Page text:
6. 6. Individual difference Variables <ul><li>Intelligence refers to a general class of abilities, which account for individual differences in the context to which learners understand the nature of any task to be learned </li></ul><ul><li>how well and how quickly…. </li></ul><ul><li>Language Aptitude refers to the capacity to learn languages, and is typically assessed in terms of student’s verbal abilities </li></ul><ul><li>Motivation refers to those affective characteristics which include the desire the learner has for achieving a goal, and the amount of effort he expends in this direction and the effect. </li></ul><ul><li>Anxiety refers to the reactions aroused in specific situations involving second language. However, situational anxiety should not be confused with general anxiety. </li></ul>
  7. 7. Language learning context: Formal vs. Informal <ul><li>Both formal and informal contexts affect the speed and level of performance </li></ul><ul><li>The context also determines the society’s reactions to language </li></ul>Context Formal Context Informal Context 1. Classroom training Error correction, Drills 2. Individual differences play a primary role <ul><li>Society </li></ul><ul><li>Without instructions </li></ul><ul><li>2. Cognitive factors play a </li></ul><ul><li>direct role </li></ul>
  8. 8. Outcomes: Linguistic and Non-Linguistic <ul><li>These attitudes are labeled in the model as outcomes and not as the factors or causes </li></ul>Outcomes Linguistic Non-linguistic Structural aspects of language and specified language skills. Second language proficiency Aspects which are related more to second language culture, and the more positive attitudes of learners towards second language and its people
  9. 9. Modified Version: Gardner & Macintyre (1993) Antecedent Factors Individual Differences Language Acquisition Contents Outcomes Language Intelligence Strategies attitudes motivation anxiety Formal Informal Linguistic Non-Linguistic Biological Experien tial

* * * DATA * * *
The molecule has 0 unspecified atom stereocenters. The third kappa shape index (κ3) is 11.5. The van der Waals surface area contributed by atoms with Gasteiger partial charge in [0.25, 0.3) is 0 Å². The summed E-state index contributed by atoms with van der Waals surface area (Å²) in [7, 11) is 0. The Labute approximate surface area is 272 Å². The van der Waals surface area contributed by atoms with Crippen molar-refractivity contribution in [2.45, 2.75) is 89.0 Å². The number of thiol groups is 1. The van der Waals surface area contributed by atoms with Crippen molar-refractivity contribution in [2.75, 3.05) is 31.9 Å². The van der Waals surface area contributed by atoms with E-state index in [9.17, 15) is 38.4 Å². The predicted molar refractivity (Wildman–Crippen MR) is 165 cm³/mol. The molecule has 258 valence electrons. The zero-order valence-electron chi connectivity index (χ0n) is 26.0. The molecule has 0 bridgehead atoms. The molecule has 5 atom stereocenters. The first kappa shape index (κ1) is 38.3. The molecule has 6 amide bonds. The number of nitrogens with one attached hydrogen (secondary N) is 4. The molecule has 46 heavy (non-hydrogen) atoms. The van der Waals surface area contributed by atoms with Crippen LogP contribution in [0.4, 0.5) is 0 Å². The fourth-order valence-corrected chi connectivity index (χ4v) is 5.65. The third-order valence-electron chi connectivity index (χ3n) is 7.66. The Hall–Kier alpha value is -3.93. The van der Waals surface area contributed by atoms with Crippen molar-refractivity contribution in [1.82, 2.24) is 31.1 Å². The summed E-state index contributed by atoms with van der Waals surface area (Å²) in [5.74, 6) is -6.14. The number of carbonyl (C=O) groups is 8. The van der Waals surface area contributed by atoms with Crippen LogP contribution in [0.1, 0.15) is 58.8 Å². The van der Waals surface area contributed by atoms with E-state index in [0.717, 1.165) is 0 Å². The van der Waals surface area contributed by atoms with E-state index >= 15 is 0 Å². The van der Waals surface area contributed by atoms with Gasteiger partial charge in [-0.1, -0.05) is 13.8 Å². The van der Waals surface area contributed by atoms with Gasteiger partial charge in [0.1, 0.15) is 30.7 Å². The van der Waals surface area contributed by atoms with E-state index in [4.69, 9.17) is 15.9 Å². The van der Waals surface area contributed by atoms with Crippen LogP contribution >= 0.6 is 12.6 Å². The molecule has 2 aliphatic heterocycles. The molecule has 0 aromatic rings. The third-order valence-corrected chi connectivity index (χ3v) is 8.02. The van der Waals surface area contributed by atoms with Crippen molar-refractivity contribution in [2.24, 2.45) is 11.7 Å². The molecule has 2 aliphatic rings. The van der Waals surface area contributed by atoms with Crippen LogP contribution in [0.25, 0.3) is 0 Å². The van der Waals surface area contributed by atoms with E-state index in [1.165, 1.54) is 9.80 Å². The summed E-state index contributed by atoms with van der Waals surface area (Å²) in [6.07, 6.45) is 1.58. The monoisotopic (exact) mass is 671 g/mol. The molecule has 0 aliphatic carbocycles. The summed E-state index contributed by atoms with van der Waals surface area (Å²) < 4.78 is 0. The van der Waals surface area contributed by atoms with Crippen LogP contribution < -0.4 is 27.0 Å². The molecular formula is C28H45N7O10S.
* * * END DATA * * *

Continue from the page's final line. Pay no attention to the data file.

10. 10. <ul><li>In modified version, categories of language attitudes and Strategies are added </li></ul><ul><li>Strategy: “a plan designed for a particular purpose”. A plan/ strategy which the learners use to acquire the second language. </li></ul><ul><li>Motivation and Anxiety more dominant in informal situations </li></ul><ul><li>Both formal and informal have relevance to the development of language proficiency </li></ul>
  11. 11. <ul><li>These models provide the basis for the new researches, which are carried out for improvement. </li></ul><ul><li>Change emerges because of criticism </li></ul><ul><li>Social values, mind sets of the people, their attitude/ behavior changes with the passage of time </li></ul><ul><li>Both of the models are inter related which view second language learning as a socio-psychological process. The word socio is used in both… </li></ul><ul><li>Although these models look at language learning from different perspectives, they share the common view that second language acquisition involves goal-directed, purposeful behavior. </li></ul><ul><li>Different variables of these models are of different important, as individual differences and language learning context </li></ul><ul><li>Researchers are very much attracted towards the Individual Differences </li></ul>